Cash-pooling arrangement is a cash management tool frequently adopted by foreign-headquartered MNEs, and is a topic of interest to the tax authorities. Taiwan tax authorities tends to raise TP issues against taxpayers involved in cash-pooling arrangements and constantly maintaining excessive cash position in cash pool abroad. This is particularly the case when the cash pool is situated in a jurisdiction with relatively low market interest rate. In the absence of a robust TP study, the tax authorities may make TP adjustments based on local market interest rates. In the worst situation, the tax authorities could even argue maintaining excessive cash position in the pool should be regarded as lending, and make adjustment based on much higher lending based interest rates.
In addition, intra-group guarantee arrangements are one of the most popular means preferred by Taiwan-based MNEs in funding their associated enterprises abroad, and has become a constant and key focus of TP audits since the introduction of Taiwan TP regulations in 2004. Whether guarantee fees should be charged by the guarantor to the guarantee is a sophisticated TP issue. Generally speaking, guarantee fees should be charged by the guarantor to the guarantee because the guarantor indeed has been exposed to financial risk arising from default of the guarantee and; the guarantee generally has received economic benefits from the guarantee arrangement through saving of funding cost or accessing loan capital originally not available from financial institutions. Based on our experience, credit spread method and comparable uncontrolled price method (CUP) are the two methodologies most commonly acceptable to the Taiwan tax authorities for substantiating the arm's-length nature of intra-group guarantee arrangements.
From corporate finance perspectives, provision of guarantees by a parent company to facilitate its subsidiaries to raise money at lower cost might create financial synergy for both parties. Providing guarantee to a subsidiary could be a better choice for a parent company than either equity or loan capital injection. That is to say, the guarantor might choose to fund its subsidiary with guarantee based on genuine business considerations. A parent providing guarantee to its subsidiary is unlikely to be exposed to higher risk than injecting equity capital to fund the subsidiary. Based on the above, the guarantor might argue that no compensation should be charged for guarantee provided to its subsidiaries, and up to 2012, such arguments had been accepted by quite a few tax inspectors.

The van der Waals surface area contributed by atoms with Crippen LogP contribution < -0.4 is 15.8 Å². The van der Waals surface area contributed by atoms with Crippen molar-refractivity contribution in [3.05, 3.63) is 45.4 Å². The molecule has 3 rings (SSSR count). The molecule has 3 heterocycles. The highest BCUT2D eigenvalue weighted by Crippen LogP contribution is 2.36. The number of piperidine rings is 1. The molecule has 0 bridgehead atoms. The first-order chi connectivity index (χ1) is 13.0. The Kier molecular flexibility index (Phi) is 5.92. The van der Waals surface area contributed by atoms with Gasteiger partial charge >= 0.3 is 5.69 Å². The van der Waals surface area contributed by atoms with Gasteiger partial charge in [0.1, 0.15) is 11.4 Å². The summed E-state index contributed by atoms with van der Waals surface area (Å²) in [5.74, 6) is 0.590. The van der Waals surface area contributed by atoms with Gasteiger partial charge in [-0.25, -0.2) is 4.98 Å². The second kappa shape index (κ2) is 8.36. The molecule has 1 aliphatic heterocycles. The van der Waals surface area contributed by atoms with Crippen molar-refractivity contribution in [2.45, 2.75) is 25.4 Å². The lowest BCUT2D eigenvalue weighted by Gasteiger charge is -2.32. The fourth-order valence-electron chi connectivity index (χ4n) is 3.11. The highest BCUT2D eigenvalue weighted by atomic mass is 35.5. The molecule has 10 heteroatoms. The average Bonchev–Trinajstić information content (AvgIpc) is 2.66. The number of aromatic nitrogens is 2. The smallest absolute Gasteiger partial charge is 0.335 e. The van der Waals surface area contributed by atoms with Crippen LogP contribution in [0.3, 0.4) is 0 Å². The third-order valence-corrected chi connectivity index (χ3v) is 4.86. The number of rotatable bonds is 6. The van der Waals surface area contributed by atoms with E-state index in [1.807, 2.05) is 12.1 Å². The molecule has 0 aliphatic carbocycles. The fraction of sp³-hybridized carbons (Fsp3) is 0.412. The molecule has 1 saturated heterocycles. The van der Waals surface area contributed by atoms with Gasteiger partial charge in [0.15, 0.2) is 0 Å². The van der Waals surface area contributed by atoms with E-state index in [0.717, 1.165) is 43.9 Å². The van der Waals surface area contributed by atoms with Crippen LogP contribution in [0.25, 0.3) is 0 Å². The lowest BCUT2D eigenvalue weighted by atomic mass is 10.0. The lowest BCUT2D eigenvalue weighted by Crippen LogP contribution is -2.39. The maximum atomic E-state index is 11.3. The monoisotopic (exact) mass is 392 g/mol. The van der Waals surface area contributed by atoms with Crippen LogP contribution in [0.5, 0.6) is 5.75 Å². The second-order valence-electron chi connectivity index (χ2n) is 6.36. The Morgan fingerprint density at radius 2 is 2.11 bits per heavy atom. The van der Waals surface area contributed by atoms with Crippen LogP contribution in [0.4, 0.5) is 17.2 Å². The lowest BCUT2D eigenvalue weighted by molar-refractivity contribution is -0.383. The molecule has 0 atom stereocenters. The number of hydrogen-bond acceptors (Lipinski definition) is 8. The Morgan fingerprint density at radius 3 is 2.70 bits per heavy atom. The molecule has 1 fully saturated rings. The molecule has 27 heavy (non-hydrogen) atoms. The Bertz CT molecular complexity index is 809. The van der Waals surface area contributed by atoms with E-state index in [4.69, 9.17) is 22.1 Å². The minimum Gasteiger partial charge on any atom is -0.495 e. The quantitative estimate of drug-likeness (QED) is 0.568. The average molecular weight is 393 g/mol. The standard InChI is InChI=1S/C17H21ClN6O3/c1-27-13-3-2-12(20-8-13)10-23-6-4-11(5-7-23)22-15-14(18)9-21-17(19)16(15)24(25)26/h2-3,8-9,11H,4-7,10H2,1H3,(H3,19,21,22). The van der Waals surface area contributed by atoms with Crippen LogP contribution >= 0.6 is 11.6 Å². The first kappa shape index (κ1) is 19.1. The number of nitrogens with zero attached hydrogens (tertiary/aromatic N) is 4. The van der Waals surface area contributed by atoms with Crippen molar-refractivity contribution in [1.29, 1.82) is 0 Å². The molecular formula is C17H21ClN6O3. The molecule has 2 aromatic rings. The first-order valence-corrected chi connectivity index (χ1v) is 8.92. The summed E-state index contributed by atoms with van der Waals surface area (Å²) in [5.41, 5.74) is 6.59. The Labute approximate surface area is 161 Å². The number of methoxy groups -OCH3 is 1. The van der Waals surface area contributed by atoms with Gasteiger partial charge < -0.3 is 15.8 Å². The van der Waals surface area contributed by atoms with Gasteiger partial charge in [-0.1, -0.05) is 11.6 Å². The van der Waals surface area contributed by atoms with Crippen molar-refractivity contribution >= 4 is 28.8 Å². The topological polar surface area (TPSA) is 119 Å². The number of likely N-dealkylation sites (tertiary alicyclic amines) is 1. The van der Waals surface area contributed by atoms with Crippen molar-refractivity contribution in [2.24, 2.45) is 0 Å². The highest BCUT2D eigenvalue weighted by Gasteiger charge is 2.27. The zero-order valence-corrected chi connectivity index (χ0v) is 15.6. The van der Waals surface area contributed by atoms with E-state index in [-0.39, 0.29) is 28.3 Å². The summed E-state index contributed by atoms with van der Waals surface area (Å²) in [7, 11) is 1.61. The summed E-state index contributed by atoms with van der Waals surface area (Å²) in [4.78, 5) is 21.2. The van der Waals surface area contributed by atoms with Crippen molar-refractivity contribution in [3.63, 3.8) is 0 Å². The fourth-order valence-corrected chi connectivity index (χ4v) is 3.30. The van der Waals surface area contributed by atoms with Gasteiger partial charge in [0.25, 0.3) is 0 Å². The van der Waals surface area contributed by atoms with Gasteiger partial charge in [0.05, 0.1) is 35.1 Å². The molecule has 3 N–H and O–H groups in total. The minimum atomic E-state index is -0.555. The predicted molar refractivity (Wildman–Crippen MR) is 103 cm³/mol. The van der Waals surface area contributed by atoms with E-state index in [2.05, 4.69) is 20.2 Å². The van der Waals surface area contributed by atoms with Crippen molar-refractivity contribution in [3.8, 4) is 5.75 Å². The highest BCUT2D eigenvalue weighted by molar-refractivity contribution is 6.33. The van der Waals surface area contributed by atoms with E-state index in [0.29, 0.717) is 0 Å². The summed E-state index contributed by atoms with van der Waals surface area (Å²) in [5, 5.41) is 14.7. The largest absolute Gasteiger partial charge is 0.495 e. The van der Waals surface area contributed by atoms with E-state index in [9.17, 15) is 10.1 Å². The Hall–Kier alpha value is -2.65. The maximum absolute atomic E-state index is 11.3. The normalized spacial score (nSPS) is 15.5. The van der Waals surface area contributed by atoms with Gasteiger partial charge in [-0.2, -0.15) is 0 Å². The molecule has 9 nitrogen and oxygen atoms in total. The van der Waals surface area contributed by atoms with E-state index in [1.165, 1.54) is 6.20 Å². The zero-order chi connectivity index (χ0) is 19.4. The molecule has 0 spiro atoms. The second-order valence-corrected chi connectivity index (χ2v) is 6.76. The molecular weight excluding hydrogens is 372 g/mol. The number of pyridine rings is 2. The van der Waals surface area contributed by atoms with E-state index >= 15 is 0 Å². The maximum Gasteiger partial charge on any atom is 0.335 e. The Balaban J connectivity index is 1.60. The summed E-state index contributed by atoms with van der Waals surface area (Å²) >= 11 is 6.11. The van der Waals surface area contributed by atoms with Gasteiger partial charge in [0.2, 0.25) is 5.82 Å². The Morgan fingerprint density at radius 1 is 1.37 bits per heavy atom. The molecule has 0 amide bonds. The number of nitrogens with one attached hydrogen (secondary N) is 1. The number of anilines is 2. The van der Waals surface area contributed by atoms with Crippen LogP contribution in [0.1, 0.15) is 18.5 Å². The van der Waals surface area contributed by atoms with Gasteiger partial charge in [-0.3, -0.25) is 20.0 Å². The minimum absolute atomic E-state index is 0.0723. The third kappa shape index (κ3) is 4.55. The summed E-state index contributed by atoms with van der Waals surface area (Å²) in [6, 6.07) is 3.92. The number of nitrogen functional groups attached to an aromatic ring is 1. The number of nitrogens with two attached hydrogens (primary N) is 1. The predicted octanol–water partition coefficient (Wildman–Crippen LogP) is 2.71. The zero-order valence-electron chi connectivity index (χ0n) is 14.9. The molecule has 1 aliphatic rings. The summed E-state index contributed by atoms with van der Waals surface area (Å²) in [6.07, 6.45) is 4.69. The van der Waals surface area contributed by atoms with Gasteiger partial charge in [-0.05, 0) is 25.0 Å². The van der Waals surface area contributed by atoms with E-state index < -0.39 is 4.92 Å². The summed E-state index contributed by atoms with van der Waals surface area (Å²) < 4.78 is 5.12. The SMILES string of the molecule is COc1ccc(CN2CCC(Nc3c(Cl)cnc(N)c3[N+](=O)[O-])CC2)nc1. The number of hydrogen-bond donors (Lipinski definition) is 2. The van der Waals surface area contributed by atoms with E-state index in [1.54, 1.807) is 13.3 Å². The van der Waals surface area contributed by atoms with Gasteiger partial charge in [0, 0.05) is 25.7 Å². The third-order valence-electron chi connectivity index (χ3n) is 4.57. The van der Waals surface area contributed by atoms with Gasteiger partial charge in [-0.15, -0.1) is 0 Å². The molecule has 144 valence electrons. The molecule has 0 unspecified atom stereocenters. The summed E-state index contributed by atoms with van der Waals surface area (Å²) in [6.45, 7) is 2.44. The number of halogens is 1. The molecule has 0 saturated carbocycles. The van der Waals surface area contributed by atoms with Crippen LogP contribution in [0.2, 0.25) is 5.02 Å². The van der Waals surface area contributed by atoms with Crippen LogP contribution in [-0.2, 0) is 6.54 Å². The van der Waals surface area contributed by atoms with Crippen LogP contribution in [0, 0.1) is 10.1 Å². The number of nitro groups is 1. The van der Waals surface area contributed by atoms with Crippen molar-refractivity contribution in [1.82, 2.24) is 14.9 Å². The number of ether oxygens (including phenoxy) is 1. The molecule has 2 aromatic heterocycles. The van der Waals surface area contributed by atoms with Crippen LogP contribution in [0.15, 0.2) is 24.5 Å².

However, in recent cases, the position taken by the tax authorities generally is a guarantor must be compensated with arm's-length guarantee fees. In situations where no supporting documents could be provided, the tax authorities generally will make adjustment based on the charging policy adopted by small and medium enterprise (SME) credit guarantee fund of Taiwan (SMEG) for provision of credit guarantee to SMEs. The prevailing range of credit guarantee fee charged by SMEG is between 0.5% and 1.5%.
Taiwan tax authorities' interest in intangible property (IP) related transactions is mainly focused on cross-border licensing arrangements. Although marketing intangibles are not a current key focus of the tax authorities, they may challenge the arm's-length nature achieved by inbound trademark licensing arrangements entered into between local distributors of consumption products (for example marketing distributors for sports products and luxury goods) and their foreign associated enterprises, particularly if either of the following conditions are satisfied:
- The local entity continuously makes significant investment on marketing and advertising activities; or
- The products enjoy leading position in local market.
Comparison between the profitability achieved by the licensor and the licensee generally is the starting point for identifying possible audit targets. On the other hand, audits could be triggered by the application filed for refund of tax levied on outward payments for license or transfer of IPs. Different TP methodologies are preferred by the tax authorities based on quality and availability of information related to IP related transactions under review. Conclusion achieved by comparable uncontrolled transaction method (CUT) could be acceptable to tax officers if the issue is raised during the course of general corporate income tax audit (non-TP focused audit). But, in TP-focused audit situations, where the final TP adjustments have to be approved by the Ministry of Finance (MOF), CUT analysis is likely to be rejected by the MOF based on comparability concerns. Based on our experiences, most TP audit on licensing arrangements are closed based on results achieved by transactional profits methods.
Pragmatic strategies for TP documentation